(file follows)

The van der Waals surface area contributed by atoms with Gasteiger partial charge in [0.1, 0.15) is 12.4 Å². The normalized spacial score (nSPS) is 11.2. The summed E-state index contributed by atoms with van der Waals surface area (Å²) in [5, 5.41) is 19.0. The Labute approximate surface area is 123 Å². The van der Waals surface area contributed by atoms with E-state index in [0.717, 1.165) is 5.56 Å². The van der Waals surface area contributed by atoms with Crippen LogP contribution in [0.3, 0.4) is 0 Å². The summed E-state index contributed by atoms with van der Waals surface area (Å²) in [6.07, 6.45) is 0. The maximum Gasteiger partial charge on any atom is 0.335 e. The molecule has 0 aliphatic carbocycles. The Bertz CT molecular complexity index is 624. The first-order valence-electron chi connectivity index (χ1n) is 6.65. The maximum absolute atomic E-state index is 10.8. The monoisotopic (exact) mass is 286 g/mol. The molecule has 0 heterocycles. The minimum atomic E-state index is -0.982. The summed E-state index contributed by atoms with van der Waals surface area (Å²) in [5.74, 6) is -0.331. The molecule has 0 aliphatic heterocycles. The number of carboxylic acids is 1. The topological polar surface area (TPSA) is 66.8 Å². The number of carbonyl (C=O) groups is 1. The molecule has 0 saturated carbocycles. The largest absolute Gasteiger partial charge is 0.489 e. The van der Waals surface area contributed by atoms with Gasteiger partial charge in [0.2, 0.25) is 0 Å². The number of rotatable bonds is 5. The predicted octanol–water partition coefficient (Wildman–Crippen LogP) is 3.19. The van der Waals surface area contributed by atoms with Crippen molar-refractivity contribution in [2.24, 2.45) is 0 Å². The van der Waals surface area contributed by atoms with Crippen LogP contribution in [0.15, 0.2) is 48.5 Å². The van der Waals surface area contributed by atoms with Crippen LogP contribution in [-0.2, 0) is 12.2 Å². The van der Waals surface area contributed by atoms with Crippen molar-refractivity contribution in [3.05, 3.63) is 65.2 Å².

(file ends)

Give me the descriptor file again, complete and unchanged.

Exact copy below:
The van der Waals surface area contributed by atoms with Gasteiger partial charge in [0.1, 0.15) is 12.4 Å². The normalized spacial score (nSPS) is 11.2. The summed E-state index contributed by atoms with van der Waals surface area (Å²) in [5, 5.41) is 19.0. The Labute approximate surface area is 123 Å². The van der Waals surface area contributed by atoms with E-state index in [0.717, 1.165) is 5.56 Å². The van der Waals surface area contributed by atoms with Crippen LogP contribution in [0.3, 0.4) is 0 Å². The summed E-state index contributed by atoms with van der Waals surface area (Å²) in [6.07, 6.45) is 0. The maximum Gasteiger partial charge on any atom is 0.335 e. The molecule has 0 aliphatic carbocycles. The Bertz CT molecular complexity index is 624. The first-order valence-electron chi connectivity index (χ1n) is 6.65. The maximum absolute atomic E-state index is 10.8. The monoisotopic (exact) mass is 286 g/mol. The molecule has 0 heterocycles. The minimum atomic E-state index is -0.982. The summed E-state index contributed by atoms with van der Waals surface area (Å²) in [5.74, 6) is -0.331. The molecule has 0 aliphatic heterocycles. The number of carboxylic acids is 1. The topological polar surface area (TPSA) is 66.8 Å². The number of carbonyl (C=O) groups is 1. The molecule has 0 saturated carbocycles. The largest absolute Gasteiger partial charge is 0.489 e. The van der Waals surface area contributed by atoms with Gasteiger partial charge in [0.2, 0.25) is 0 Å². The number of rotatable bonds is 5. The predicted octanol–water partition coefficient (Wildman–Crippen LogP) is 3.19. The van der Waals surface area contributed by atoms with Crippen molar-refractivity contribution in [2.24, 2.45) is 0 Å². The van der Waals surface area contributed by atoms with Crippen LogP contribution in [0.15, 0.2) is 48.5 Å². The van der Waals surface area contributed by atoms with Crippen LogP contribution in [-0.2, 0) is 12.2 Å². The van der Waals surface area contributed by atoms with Crippen molar-refractivity contribution in [3.05, 3.63) is 65.2 Å².